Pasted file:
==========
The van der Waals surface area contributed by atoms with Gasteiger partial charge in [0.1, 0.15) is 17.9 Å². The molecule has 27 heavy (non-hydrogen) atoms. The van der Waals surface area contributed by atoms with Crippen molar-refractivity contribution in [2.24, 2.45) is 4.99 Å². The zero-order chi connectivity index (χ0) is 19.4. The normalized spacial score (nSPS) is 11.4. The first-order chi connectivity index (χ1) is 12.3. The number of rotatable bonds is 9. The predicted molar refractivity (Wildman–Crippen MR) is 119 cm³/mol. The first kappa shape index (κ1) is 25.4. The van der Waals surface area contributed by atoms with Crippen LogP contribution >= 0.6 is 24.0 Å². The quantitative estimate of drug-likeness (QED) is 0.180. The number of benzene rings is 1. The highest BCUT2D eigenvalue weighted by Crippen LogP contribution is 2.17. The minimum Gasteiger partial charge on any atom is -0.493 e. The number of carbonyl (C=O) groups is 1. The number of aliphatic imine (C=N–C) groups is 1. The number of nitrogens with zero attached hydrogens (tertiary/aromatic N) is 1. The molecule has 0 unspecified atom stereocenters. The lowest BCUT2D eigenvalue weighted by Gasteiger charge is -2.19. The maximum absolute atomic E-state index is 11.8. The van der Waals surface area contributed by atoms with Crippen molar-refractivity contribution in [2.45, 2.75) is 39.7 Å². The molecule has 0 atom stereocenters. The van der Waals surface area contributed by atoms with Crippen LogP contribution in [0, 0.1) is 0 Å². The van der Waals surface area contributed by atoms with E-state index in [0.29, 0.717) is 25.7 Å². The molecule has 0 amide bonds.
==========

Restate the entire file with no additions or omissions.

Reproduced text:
The van der Waals surface area contributed by atoms with Gasteiger partial charge in [0.1, 0.15) is 17.9 Å². The molecule has 27 heavy (non-hydrogen) atoms. The van der Waals surface area contributed by atoms with Crippen molar-refractivity contribution in [2.24, 2.45) is 4.99 Å². The zero-order chi connectivity index (χ0) is 19.4. The normalized spacial score (nSPS) is 11.4. The first-order chi connectivity index (χ1) is 12.3. The number of rotatable bonds is 9. The predicted molar refractivity (Wildman–Crippen MR) is 119 cm³/mol. The first kappa shape index (κ1) is 25.4. The van der Waals surface area contributed by atoms with Crippen LogP contribution >= 0.6 is 24.0 Å². The quantitative estimate of drug-likeness (QED) is 0.180. The number of benzene rings is 1. The highest BCUT2D eigenvalue weighted by Crippen LogP contribution is 2.17. The minimum Gasteiger partial charge on any atom is -0.493 e. The number of carbonyl (C=O) groups is 1. The number of aliphatic imine (C=N–C) groups is 1. The number of nitrogens with zero attached hydrogens (tertiary/aromatic N) is 1. The molecule has 0 unspecified atom stereocenters. The lowest BCUT2D eigenvalue weighted by Gasteiger charge is -2.19. The maximum absolute atomic E-state index is 11.8. The van der Waals surface area contributed by atoms with Crippen molar-refractivity contribution in [2.45, 2.75) is 39.7 Å². The molecule has 0 atom stereocenters. The van der Waals surface area contributed by atoms with Crippen LogP contribution in [0, 0.1) is 0 Å². The van der Waals surface area contributed by atoms with E-state index in [0.29, 0.717) is 25.7 Å². The molecule has 0 amide bonds.